Skip to main content

Debunking Beijing's Accusations that Hong Kong's Umbrella Revolution is Fomented by 'Foreign Forces'

"The Chinese revolution is a key factor in the world situation and its victory is heartily anticipated by the people of every country, especially by the toiling masses of the colonial countries," said Mao Zedong in a July 1936 interview. "When the Chinese revolution comes into full power, the masses of many colonial countries will follow the example of China and win a similar victory of their own…

According to Mao, the Communist-led Chinese revolution was part of the "world revolution" directed against "anti-imperialist and anti-feudal" forces (On New Democracy, January 1940). "Marx, Engels, Lenin and Stalin" had given the revolutionary avant-garde a weapon. "This weapon is not a machine-gun, but Marxism-Leninism", he explained (On the People's Democratic Dictatorship, June 1949). 

Faithful to his ideology, Mao not only accepted the help and guidance of the Soviet Union, but he also helped "Communist brothers" in other countries when they were in need. "The Chinese and Korean comrades should unite as closely as brothers, go through thick and thin together, stick together in life and death and fight to the end to defeat their common enemy," he wrote in 1951 during the Korean War (1950-1953). 

So, the revolution that brought the Chinese Communist Party to power was a world revolution. The teachers of the revolution were Marx, Engels, Lenin and Stalin - four foreigners. 

After Deng Xiaoping's rise to power in the late 1970s, the PRC moved away from orthodox Marxism-Leninism towards an incoherent and contradictory mix of old Communist tenets and new economic and social ideas. The 1982 Constitution of the PRC explains:

The victory in China’s New-Democratic Revolution and the successes in its socialist cause have been achieved by the Chinese people of all nationalities, under the leadership of the Communist Party of China and the guidance of Marxism-Leninism and Mao Zedong Thought, by upholding truth, correcting errors and surmounting numerous difficulties and hardships. China will be in the primary stage of socialism for a long time to come. The basic task of the nation is to concentrate its effort on socialist modernization along the road of Chinese-style socialism. Under the leadership of the Communist Party of China and the guidance of Marxism-Leninism, Mao Zedong Thought, Deng Xiaoping Theory and the important thought of Three Represents, the Chinese people of all nationalities will continue to adhere to the people’s democratic dictatorship and the socialist road, persevere in reform and opening to the outside world, steadily improve socialist institutions, develop the socialist market economy, develop socialist democracy, improve the socialist legal system and work hard and self-reliantly to modernize the country’s industry, agriculture, national defence and science and technology step by step and promote the coordinated development of the material, political and spiritual civilizations, to turn China into a socialist country that is prosperous, powerful, democratic and culturally advanced.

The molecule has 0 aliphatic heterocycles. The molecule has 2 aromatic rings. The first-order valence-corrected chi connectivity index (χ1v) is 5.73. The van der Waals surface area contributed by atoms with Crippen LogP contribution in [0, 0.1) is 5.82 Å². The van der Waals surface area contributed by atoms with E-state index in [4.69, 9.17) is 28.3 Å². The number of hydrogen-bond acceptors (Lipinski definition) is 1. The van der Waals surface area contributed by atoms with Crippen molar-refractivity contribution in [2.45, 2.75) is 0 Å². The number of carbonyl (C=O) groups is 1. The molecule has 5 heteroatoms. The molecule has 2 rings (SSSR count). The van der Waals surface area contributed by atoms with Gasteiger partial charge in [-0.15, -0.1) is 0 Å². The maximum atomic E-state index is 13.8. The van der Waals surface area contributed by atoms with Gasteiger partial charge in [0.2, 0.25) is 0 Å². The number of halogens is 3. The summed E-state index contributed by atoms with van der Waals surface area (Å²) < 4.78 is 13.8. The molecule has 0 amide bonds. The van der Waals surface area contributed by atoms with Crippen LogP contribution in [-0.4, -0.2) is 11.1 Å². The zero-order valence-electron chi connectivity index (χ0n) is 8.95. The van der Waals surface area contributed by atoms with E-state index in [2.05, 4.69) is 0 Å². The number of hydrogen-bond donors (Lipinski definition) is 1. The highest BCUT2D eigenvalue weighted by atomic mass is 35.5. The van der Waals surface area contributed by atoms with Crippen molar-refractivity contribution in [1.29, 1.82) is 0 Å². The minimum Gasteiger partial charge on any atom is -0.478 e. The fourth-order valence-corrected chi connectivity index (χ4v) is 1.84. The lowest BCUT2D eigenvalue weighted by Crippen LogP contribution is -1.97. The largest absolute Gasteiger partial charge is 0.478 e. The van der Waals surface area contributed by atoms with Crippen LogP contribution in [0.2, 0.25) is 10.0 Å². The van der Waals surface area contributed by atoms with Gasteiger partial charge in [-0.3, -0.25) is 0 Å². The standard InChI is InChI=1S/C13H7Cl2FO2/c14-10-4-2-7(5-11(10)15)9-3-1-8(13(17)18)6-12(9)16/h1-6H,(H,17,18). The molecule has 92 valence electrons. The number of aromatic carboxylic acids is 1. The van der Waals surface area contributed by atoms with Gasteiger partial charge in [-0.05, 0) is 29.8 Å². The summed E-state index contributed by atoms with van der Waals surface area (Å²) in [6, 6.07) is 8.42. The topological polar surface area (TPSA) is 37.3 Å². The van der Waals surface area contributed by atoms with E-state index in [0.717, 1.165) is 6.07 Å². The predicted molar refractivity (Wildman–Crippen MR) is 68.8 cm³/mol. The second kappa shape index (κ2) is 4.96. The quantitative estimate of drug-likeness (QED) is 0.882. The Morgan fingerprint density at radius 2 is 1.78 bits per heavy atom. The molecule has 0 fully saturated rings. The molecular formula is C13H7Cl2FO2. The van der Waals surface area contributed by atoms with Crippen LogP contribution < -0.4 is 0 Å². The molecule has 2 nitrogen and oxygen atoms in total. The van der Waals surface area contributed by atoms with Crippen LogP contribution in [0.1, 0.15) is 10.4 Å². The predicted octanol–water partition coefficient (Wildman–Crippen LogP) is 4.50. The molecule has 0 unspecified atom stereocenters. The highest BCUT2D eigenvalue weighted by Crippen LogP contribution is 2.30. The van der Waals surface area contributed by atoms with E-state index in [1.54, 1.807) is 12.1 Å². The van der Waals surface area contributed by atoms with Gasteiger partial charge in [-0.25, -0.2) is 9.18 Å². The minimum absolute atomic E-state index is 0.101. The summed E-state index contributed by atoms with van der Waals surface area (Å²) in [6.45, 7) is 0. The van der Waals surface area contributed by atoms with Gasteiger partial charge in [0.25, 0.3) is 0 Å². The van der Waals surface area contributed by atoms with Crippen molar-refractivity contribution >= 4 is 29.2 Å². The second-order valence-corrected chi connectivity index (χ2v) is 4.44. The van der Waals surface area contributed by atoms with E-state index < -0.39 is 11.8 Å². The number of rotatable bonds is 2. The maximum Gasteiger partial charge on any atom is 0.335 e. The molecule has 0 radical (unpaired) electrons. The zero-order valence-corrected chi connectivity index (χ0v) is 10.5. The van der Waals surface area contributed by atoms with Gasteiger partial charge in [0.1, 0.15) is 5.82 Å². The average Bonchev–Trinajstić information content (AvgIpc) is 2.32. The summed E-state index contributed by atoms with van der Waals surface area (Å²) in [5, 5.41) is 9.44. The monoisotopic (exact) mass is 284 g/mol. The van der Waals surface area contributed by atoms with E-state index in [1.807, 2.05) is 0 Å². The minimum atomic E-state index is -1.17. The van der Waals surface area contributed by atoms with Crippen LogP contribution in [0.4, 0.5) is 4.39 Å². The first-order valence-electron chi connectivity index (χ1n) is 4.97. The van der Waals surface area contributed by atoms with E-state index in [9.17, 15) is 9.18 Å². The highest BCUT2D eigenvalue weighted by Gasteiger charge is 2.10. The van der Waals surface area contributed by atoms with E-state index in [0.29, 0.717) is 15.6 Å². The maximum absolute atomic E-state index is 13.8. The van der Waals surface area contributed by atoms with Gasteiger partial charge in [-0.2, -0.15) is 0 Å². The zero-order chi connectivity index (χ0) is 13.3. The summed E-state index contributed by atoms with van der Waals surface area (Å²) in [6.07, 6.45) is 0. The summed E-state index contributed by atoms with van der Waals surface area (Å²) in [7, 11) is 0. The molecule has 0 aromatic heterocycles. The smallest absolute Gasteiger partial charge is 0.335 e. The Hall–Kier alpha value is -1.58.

Marxism-Leninism, dictatorship, democracy, industry - these and many other key concepts of the Chinese state have been borrowed from Western political and economic thought and have been combined without any apparent logic (well, there is a hidden logic, as I will show later). Communism is not an indigenous Chinese ideology, but one which was created by Westerners and was first implemented in Western countries. Market economy and modern industry, too, originated in the West. Even the notion of political parties was taken from Western thought. 

However, after the Communists borrowed from the West the very principles of their party and state organisation and ideology, after they were aided by the Soviet Union in achieving their victory in 1949 and afterwards became a part of the "world revolution" - now they denounce the people of Hong Kong if they even "talk" with Westerners about their ideas. Any kind of contact with a Westerner can suddenly turn into a "proof" that Hong Kong's pro-democracy movements are "fomented" by the West. 

According to a recent editorial published on the People's Daily, a Communist party mouthpiece, the United States is behind Hong Kong's "colour revolution". "Of course, the US will not admit it is manipulating 'Occupy Central'," wrote the paper, "just as they will not admit it is controlling other anti-Chinese forces. They will legitimise their moves under the values of 'democracy, freedom and human rights'". 

But what is the proof of US meddling? People's Daily writes - without specifying its sources - that some leaders of Occupy Central had met Louisa Greve, a vice-president of the US National Endowment for Democracy (NED). Following this logic, because I went to church several times in my life, I could be considered a spy and a puppet of the Vatican.